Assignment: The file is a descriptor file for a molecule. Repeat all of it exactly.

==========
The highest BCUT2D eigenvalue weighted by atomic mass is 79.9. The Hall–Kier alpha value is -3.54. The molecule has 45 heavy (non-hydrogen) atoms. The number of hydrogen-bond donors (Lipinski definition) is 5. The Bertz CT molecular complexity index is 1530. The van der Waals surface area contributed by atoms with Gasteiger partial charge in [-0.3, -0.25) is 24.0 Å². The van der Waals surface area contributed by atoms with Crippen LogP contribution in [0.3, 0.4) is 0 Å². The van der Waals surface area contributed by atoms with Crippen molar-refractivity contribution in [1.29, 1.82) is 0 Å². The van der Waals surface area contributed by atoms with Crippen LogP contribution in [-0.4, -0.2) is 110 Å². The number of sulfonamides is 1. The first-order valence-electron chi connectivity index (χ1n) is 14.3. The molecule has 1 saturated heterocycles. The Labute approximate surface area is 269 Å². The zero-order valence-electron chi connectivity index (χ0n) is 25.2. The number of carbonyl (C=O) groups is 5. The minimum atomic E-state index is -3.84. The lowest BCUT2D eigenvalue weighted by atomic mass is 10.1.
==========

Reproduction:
The highest BCUT2D eigenvalue weighted by atomic mass is 79.9. The Hall–Kier alpha value is -3.54. The molecule has 45 heavy (non-hydrogen) atoms. The number of hydrogen-bond donors (Lipinski definition) is 5. The Bertz CT molecular complexity index is 1530. The van der Waals surface area contributed by atoms with Gasteiger partial charge in [-0.3, -0.25) is 24.0 Å². The van der Waals surface area contributed by atoms with Crippen LogP contribution in [0.3, 0.4) is 0 Å². The van der Waals surface area contributed by atoms with Crippen molar-refractivity contribution in [1.29, 1.82) is 0 Å². The van der Waals surface area contributed by atoms with Crippen LogP contribution in [-0.4, -0.2) is 110 Å². The number of sulfonamides is 1. The first-order valence-electron chi connectivity index (χ1n) is 14.3. The molecule has 1 saturated heterocycles. The Labute approximate surface area is 269 Å². The zero-order valence-electron chi connectivity index (χ0n) is 25.2. The number of carbonyl (C=O) groups is 5. The minimum atomic E-state index is -3.84. The lowest BCUT2D eigenvalue weighted by atomic mass is 10.1.